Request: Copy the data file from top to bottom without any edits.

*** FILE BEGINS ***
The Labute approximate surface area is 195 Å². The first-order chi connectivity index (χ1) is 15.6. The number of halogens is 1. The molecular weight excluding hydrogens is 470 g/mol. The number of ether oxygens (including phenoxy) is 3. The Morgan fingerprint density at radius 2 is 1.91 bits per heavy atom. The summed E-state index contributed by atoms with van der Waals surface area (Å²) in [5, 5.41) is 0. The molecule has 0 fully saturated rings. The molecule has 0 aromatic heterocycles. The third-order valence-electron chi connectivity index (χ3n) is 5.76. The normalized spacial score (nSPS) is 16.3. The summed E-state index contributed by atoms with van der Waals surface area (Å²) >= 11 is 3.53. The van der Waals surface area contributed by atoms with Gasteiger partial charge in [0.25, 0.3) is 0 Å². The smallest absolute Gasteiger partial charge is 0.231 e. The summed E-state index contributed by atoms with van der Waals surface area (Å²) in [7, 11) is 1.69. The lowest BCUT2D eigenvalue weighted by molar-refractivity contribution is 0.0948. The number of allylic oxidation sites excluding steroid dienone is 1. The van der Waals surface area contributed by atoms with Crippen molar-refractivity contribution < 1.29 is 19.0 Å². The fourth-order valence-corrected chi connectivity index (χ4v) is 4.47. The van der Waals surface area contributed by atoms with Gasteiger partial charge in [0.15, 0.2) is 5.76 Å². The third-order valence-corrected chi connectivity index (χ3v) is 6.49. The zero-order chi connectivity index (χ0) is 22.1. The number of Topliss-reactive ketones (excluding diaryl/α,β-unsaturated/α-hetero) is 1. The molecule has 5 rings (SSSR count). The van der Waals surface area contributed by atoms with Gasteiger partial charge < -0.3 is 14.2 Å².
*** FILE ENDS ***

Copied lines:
The Labute approximate surface area is 195 Å². The first-order chi connectivity index (χ1) is 15.6. The number of halogens is 1. The molecular weight excluding hydrogens is 470 g/mol. The number of ether oxygens (including phenoxy) is 3. The Morgan fingerprint density at radius 2 is 1.91 bits per heavy atom. The summed E-state index contributed by atoms with van der Waals surface area (Å²) in [5, 5.41) is 0. The molecule has 0 fully saturated rings. The molecule has 0 aromatic heterocycles. The third-order valence-electron chi connectivity index (χ3n) is 5.76. The normalized spacial score (nSPS) is 16.3. The summed E-state index contributed by atoms with van der Waals surface area (Å²) >= 11 is 3.53. The van der Waals surface area contributed by atoms with Gasteiger partial charge in [0.25, 0.3) is 0 Å². The smallest absolute Gasteiger partial charge is 0.231 e. The summed E-state index contributed by atoms with van der Waals surface area (Å²) in [7, 11) is 1.69. The lowest BCUT2D eigenvalue weighted by molar-refractivity contribution is 0.0948. The number of allylic oxidation sites excluding steroid dienone is 1. The van der Waals surface area contributed by atoms with Crippen molar-refractivity contribution < 1.29 is 19.0 Å². The fourth-order valence-corrected chi connectivity index (χ4v) is 4.47. The van der Waals surface area contributed by atoms with Gasteiger partial charge in [0.15, 0.2) is 5.76 Å². The third-order valence-corrected chi connectivity index (χ3v) is 6.49. The zero-order chi connectivity index (χ0) is 22.1. The number of Topliss-reactive ketones (excluding diaryl/α,β-unsaturated/α-hetero) is 1. The molecule has 5 rings (SSSR count). The van der Waals surface area contributed by atoms with Gasteiger partial charge < -0.3 is 14.2 Å².